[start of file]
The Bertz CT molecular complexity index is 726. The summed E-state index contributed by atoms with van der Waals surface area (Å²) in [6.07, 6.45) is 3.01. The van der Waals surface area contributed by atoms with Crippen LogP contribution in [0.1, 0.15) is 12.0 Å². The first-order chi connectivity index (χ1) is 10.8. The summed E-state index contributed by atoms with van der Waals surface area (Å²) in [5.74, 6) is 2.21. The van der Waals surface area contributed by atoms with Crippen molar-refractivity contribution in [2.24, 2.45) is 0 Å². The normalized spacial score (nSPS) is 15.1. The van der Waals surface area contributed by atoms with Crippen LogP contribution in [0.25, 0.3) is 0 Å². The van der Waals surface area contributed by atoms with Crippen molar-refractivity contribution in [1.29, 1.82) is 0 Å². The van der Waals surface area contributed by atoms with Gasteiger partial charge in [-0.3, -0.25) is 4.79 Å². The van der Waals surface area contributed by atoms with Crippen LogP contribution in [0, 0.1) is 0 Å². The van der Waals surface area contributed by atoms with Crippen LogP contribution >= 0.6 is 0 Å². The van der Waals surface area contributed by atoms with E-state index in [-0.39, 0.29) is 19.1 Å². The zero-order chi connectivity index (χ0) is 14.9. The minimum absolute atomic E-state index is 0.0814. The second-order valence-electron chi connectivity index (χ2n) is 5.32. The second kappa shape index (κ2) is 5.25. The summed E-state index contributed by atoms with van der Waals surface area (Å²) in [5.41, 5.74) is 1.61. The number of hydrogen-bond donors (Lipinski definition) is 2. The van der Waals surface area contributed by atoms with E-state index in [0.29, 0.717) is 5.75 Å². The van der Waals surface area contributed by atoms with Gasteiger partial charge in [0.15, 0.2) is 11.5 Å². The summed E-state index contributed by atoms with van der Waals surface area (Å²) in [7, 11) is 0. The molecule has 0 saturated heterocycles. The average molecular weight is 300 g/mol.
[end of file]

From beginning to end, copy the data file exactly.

The Bertz CT molecular complexity index is 726. The summed E-state index contributed by atoms with van der Waals surface area (Å²) in [6.07, 6.45) is 3.01. The van der Waals surface area contributed by atoms with Crippen LogP contribution in [0.1, 0.15) is 12.0 Å². The first-order chi connectivity index (χ1) is 10.8. The summed E-state index contributed by atoms with van der Waals surface area (Å²) in [5.74, 6) is 2.21. The van der Waals surface area contributed by atoms with Crippen molar-refractivity contribution in [2.24, 2.45) is 0 Å². The normalized spacial score (nSPS) is 15.1. The van der Waals surface area contributed by atoms with Crippen LogP contribution in [0.25, 0.3) is 0 Å². The van der Waals surface area contributed by atoms with Crippen molar-refractivity contribution in [1.29, 1.82) is 0 Å². The van der Waals surface area contributed by atoms with Gasteiger partial charge in [-0.3, -0.25) is 4.79 Å². The van der Waals surface area contributed by atoms with Crippen LogP contribution in [0, 0.1) is 0 Å². The van der Waals surface area contributed by atoms with Crippen LogP contribution >= 0.6 is 0 Å². The van der Waals surface area contributed by atoms with E-state index in [-0.39, 0.29) is 19.1 Å². The zero-order chi connectivity index (χ0) is 14.9. The minimum absolute atomic E-state index is 0.0814. The second-order valence-electron chi connectivity index (χ2n) is 5.32. The second kappa shape index (κ2) is 5.25. The summed E-state index contributed by atoms with van der Waals surface area (Å²) in [5.41, 5.74) is 1.61. The number of hydrogen-bond donors (Lipinski definition) is 2. The van der Waals surface area contributed by atoms with E-state index in [0.29, 0.717) is 5.75 Å². The van der Waals surface area contributed by atoms with Gasteiger partial charge in [0.15, 0.2) is 11.5 Å². The summed E-state index contributed by atoms with van der Waals surface area (Å²) in [7, 11) is 0. The molecule has 0 saturated heterocycles. The average molecular weight is 300 g/mol.